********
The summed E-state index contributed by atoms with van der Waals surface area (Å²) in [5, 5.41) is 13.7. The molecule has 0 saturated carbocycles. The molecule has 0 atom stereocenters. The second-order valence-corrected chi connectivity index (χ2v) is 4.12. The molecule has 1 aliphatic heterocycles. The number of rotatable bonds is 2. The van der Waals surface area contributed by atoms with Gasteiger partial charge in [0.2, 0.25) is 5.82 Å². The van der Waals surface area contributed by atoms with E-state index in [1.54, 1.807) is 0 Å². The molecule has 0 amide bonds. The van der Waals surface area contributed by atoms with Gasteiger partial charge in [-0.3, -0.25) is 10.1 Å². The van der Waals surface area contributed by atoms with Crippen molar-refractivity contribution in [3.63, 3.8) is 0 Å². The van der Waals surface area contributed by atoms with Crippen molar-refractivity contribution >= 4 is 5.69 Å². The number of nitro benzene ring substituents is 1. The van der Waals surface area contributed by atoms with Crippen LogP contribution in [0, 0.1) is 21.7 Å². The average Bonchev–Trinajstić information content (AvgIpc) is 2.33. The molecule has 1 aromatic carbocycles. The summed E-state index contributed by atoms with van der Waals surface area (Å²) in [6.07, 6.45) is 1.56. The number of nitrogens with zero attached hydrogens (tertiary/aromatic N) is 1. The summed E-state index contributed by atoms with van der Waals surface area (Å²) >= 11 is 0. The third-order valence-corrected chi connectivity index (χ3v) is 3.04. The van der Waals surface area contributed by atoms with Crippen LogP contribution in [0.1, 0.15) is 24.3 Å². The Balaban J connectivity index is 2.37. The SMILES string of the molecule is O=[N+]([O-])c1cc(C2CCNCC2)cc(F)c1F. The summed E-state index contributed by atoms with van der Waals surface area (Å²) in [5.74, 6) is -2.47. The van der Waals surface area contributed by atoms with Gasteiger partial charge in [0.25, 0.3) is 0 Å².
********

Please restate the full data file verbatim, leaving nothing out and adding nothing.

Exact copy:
The summed E-state index contributed by atoms with van der Waals surface area (Å²) in [5, 5.41) is 13.7. The molecule has 0 saturated carbocycles. The molecule has 0 atom stereocenters. The second-order valence-corrected chi connectivity index (χ2v) is 4.12. The molecule has 1 aliphatic heterocycles. The number of rotatable bonds is 2. The van der Waals surface area contributed by atoms with Gasteiger partial charge in [0.2, 0.25) is 5.82 Å². The van der Waals surface area contributed by atoms with E-state index in [1.54, 1.807) is 0 Å². The molecule has 0 amide bonds. The van der Waals surface area contributed by atoms with Gasteiger partial charge in [-0.3, -0.25) is 10.1 Å². The van der Waals surface area contributed by atoms with Crippen molar-refractivity contribution in [3.63, 3.8) is 0 Å². The van der Waals surface area contributed by atoms with Crippen molar-refractivity contribution >= 4 is 5.69 Å². The number of nitro benzene ring substituents is 1. The van der Waals surface area contributed by atoms with Crippen LogP contribution in [0, 0.1) is 21.7 Å². The average Bonchev–Trinajstić information content (AvgIpc) is 2.33. The molecule has 1 aromatic carbocycles. The summed E-state index contributed by atoms with van der Waals surface area (Å²) in [6.07, 6.45) is 1.56. The number of nitrogens with zero attached hydrogens (tertiary/aromatic N) is 1. The summed E-state index contributed by atoms with van der Waals surface area (Å²) >= 11 is 0. The third-order valence-corrected chi connectivity index (χ3v) is 3.04. The van der Waals surface area contributed by atoms with Crippen LogP contribution in [0.1, 0.15) is 24.3 Å². The Balaban J connectivity index is 2.37. The SMILES string of the molecule is O=[N+]([O-])c1cc(C2CCNCC2)cc(F)c1F. The summed E-state index contributed by atoms with van der Waals surface area (Å²) in [5.74, 6) is -2.47. The van der Waals surface area contributed by atoms with Gasteiger partial charge in [0.25, 0.3) is 0 Å².